# An update on the softmax function for numpy.

As of early 2019, my post on a softmax function for numpy accounts for 83% of traffic to my website (~16k views in 2018). I recently found that, as of version 1.2.0, scipy has included an implementation of the softmax in its special functions.

Some info on the change:

Originally, the proposed function looked very much like the one I had posted, but then a very smart person realized that you could use existing tooling around scipy.special.logsumexp to make things much cleaner.

So now the function is a freaking one-liner.

```
def softmax(x, axis=None):
return np.exp(x - logsumexp(x, axis=axis, keepdims=True))
```

I 100% prefer importing a function from scipy over pasting a hand-written one. Especially given the beauty of that puppy. But the two functions are not totally swappable, there are a couple important changes in behavior:

**SciPy computes the softmax over**. It will keep the shape but the*all*array elements by default*entire*result will sum to 1. My old function computed the softmax over the first non-singleton dimension like in MATLAB.**There is no**. In my function, a`theta`

multiplier`theta`

parameter was accepted to control determinism, but that was not implemented in the scipy function. No biggie, you'll just need to do`softmax(X*theta)`

instead of`softmax(X, theta=theta)`

.

## A quick performance comparison

I figured scipy had some magic stuff going on with `logsumexp`

, and their function would be both more beautiful *and* performant than mine.

But I ran a quick handful of tests just for kicks. First I wrote up a decorator to print function exec time to the console and wrapped my softmax and scipy softmax in it.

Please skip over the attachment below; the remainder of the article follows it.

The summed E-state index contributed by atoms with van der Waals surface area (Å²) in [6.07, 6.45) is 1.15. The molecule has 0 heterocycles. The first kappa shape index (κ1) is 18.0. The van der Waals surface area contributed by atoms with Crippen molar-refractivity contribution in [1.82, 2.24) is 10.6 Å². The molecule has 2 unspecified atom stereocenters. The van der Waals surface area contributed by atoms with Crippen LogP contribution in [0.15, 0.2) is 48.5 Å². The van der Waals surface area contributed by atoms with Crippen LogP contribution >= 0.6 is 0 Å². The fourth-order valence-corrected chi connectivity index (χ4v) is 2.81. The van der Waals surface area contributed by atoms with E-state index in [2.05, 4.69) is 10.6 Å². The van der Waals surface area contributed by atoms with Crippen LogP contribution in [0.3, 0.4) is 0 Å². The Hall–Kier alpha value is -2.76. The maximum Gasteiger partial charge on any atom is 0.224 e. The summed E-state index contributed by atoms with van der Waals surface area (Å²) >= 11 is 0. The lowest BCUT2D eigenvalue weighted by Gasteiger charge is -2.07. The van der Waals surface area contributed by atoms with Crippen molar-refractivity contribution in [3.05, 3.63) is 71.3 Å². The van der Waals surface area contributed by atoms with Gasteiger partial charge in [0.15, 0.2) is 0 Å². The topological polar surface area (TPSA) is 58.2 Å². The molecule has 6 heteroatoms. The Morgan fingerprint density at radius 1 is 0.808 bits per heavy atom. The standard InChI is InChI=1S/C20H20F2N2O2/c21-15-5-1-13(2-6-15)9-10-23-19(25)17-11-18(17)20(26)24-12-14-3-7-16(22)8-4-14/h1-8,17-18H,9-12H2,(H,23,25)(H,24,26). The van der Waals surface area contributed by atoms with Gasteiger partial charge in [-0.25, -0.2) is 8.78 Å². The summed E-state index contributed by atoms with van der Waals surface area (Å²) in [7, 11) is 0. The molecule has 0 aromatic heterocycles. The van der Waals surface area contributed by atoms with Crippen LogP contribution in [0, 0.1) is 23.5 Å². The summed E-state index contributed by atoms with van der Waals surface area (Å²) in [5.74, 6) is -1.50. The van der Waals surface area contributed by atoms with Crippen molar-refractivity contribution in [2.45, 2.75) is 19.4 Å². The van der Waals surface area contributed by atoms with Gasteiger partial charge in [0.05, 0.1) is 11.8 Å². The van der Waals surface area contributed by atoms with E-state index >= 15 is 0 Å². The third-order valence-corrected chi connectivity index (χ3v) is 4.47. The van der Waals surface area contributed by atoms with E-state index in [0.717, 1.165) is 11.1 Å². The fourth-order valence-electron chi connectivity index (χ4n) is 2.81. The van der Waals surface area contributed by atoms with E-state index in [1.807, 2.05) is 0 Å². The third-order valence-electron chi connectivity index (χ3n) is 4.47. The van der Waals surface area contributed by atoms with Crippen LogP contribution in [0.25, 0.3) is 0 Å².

```
from functools import wraps
import time
import numpy as np
import scipy.special
def timeit(f):
"""Decorator to print function exec time."""
@wraps(f)
def wrap(*args, **kw):
ts = time.time()
result = f(*args, **kw)
te = time.time()
print(f'{f.__name__} took: {te-ts:2.4f}s')
return result
return wrap
@timeit
def softmax_nolan(X, theta=1.0, axis=None):
"""My func without those pesky comments and docs."""
y = np.atleast_2d(X)
if axis is None:
axis = next(j[0] for j in enumerate(y.shape) if j[1] > 1)
y = y * float(theta)
y = y - np.expand_dims(np.max(y, axis=axis), axis)
y = np.exp(y)
ax_sum = np.expand_dims(np.sum(y, axis=axis), axis)
p = y / ax_sum
if len(X.shape) == 1:
p = p.flatten()
return p
@timeit
def softmax_scipy(X, theta=1.0, axis=None):
"""Scipy softmax with the axis inference and theta included."""
y = np.atleast_2d(X)
if axis is None:
axis = next(j[0] for j in enumerate(y.shape) if j[1] > 1)
return scipy.special.softmax(X * theta, axis=0)
```

I ran each function on 2D arrays of varying sizes and checked for differences in the results.

```
sizes = [
(10000,),
(1000, 1000),
(10000, 100),
(100, 10000),
(100000, 100),
(100, 100000),
(10, 1000000),
(10, 10000000),
]
for size in sizes:
arr = np.random.normal(size=size)
print(f'Running: {size}')
result_nolan = softmax_nolan(arr)
result_scipy = softmax_scipy(arr)
print()
# check for differences
max_diff = np.max(np.abs(result_scipy - result_nolan))
assert max_diff < 1e-10, max_diff
```

Here is the full script, in case you want to toy around with it.

### Results

My function was ... faster?

```
Running: (10000,)
softmax_nolan took: 0.0004s
softmax_scipy took: 0.0162s
Running: (1000, 1000)
softmax_nolan took: 0.0210s
softmax_scipy took: 0.0259s
Running: (10000, 100)
softmax_nolan took: 0.0132s
softmax_scipy took: 0.0233s
Running: (100, 10000)
softmax_nolan took: 0.0141s
softmax_scipy took: 0.0198s
Running: (100000, 100)
softmax_nolan took: 0.2186s
softmax_scipy took: 0.2869s
Running: (100, 100000)
softmax_nolan took: 0.1633s
softmax_scipy took: 0.2740s
Running: (10, 1000000)
softmax_nolan took: 0.1962s
softmax_scipy took: 0.2792s
Running: (10, 10000000)
softmax_nolan took: 3.3774s
softmax_scipy took: 4.4439s
```

My function runs an exponential one time, whereas scipy runs the array through `logsumexp`

and then exponentializes again. So maybe that's why we get these results? I don't really know what `logsumexp`

does under the hood.

Anyway, I still prefer scipy softmax to reduce the dependency on a handwritten function.

Some notes:

- I get similar results every time I ran the script.
- I use a cruddy pip install on python 3.7.1. I don't know what would happen if those speedy conda optimizations were in play.